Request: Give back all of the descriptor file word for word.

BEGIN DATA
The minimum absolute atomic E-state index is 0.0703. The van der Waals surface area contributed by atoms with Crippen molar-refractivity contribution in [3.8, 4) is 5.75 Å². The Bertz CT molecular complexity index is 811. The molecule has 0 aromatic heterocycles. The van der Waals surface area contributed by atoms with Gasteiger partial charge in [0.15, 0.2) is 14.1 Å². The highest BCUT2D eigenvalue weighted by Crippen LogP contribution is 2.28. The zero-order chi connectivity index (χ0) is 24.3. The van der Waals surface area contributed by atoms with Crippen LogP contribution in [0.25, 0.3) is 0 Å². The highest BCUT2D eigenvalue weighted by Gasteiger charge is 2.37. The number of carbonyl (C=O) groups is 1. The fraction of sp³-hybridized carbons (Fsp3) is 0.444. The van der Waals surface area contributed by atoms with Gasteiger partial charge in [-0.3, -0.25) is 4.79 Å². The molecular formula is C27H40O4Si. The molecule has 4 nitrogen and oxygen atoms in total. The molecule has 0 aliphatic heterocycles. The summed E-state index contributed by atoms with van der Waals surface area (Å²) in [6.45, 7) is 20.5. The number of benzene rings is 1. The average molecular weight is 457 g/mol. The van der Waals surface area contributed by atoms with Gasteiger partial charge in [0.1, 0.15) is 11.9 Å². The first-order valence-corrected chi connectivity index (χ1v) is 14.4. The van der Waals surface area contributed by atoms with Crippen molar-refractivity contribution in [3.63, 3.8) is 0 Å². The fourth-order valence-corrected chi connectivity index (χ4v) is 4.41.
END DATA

The minimum absolute atomic E-state index is 0.0703. The van der Waals surface area contributed by atoms with Crippen molar-refractivity contribution in [3.8, 4) is 5.75 Å². The Bertz CT molecular complexity index is 811. The molecule has 0 aromatic heterocycles. The van der Waals surface area contributed by atoms with Gasteiger partial charge in [0.15, 0.2) is 14.1 Å². The highest BCUT2D eigenvalue weighted by Crippen LogP contribution is 2.28. The zero-order chi connectivity index (χ0) is 24.3. The van der Waals surface area contributed by atoms with Crippen LogP contribution in [0.25, 0.3) is 0 Å². The highest BCUT2D eigenvalue weighted by Gasteiger charge is 2.37. The number of carbonyl (C=O) groups is 1. The fraction of sp³-hybridized carbons (Fsp3) is 0.444. The van der Waals surface area contributed by atoms with Gasteiger partial charge in [-0.3, -0.25) is 4.79 Å². The molecular formula is C27H40O4Si. The molecule has 4 nitrogen and oxygen atoms in total. The molecule has 0 aliphatic heterocycles. The summed E-state index contributed by atoms with van der Waals surface area (Å²) in [6.45, 7) is 20.5. The number of benzene rings is 1. The average molecular weight is 457 g/mol. The van der Waals surface area contributed by atoms with Gasteiger partial charge in [0.1, 0.15) is 11.9 Å². The first-order valence-corrected chi connectivity index (χ1v) is 14.4. The van der Waals surface area contributed by atoms with Crippen molar-refractivity contribution in [3.63, 3.8) is 0 Å². The fourth-order valence-corrected chi connectivity index (χ4v) is 4.41.